Vermont, already the nation's most-vaccinated state, has crossed another significant milestone in its goal to protect more of its people against the spread of COVID-19.
The state just became the first in the country to vaccinate 70% of 12-17-year-olds with at least the first of their shots, according to data from the Centers for Disease Control and Prevention.
The Vermont Department of Financial Regulation, which has been analyzing data throughout the pandemic to help Vermonters understand the state's response to COVID-19, pointed out that Vermont is well above the national average of 41% in that category.
Vermont is currently the only state to achieve that 70% milestone, according to CDC data analyzed by Vermont's data modeling team.
Mike Pieciak, the commissioner of the Vermont Department of Financial Regulation, said vaccine uptake among the youngest eligible Vermonters has helped the state become the national leader in the percentage of its total eligible population with at least one dose.
That figure stood at 83.8% as of Thursday, Pieciak said.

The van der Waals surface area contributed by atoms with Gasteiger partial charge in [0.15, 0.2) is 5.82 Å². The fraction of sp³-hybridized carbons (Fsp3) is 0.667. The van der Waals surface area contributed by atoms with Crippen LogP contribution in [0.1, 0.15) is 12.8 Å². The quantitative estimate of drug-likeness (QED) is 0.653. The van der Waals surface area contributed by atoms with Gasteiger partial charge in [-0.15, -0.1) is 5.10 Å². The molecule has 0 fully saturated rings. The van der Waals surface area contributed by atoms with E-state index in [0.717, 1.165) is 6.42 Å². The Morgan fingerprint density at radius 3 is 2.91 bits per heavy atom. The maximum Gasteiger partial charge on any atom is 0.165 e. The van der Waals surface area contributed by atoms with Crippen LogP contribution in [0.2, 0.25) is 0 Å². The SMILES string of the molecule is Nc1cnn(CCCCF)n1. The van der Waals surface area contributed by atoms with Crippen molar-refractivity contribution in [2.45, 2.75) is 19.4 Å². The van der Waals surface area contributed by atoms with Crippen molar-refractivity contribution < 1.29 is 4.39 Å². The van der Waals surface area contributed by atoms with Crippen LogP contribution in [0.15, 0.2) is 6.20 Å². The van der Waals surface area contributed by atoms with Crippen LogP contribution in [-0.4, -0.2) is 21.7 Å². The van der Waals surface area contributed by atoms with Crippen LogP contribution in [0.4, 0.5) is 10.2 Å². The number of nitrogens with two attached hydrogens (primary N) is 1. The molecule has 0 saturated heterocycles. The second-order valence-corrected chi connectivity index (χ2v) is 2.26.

At Rise to the Top Basketball in Williston, players are enjoying a much more normal summer than last year's, thanks, 7th-grader Luke Everitt said, to their COVID-19 vaccines.
"It's nice and easy," Everitt said of the vaccination process. "And it's so worth just getting the two shots if you don't have to wear a mask."
While he has repeatedly said he is pleased with Vermont's strong vaccine uptake, Gov. Phil Scott wants to see that number continue ticking up in his state.
On Tuesday, the Republican urged those who are eligible but still unvaccinated to seek out a free, walk-in clinic.
The Vermont Department of Health, which lists clinics online, reminds parents of 12-17-year-olds to focus on locations offering the Pfizer shots approved for that age group.
"Younger people are still lagging behind their parents and grandparents," Scott said of Vermont's vaccine data in a July 27 press conference. "With school just five weeks away, now is the time for children who haven't been fully vaccinated to do so, in order to be fully protected by the start of the school year."
Jason Gordon, a dad and coach who owns Rise to the Top Basketball, said he is proud to see the youth of Vermont — and their parents, of course — do their part to end the pandemic.
"Vermont's just leading the charge, like we always do," Gordon said in an interview Thursday with NECN. "It takes a village — it takes all of us."
There is no word yet on whether masks will be required in Vermont schools this fall. The commissioner of the Vermont Department of Health, Dr. Mark Levine, said earlier this week that's being talked about right now.
Levine added that he expects to announce a policy soon—perhaps as early as next week.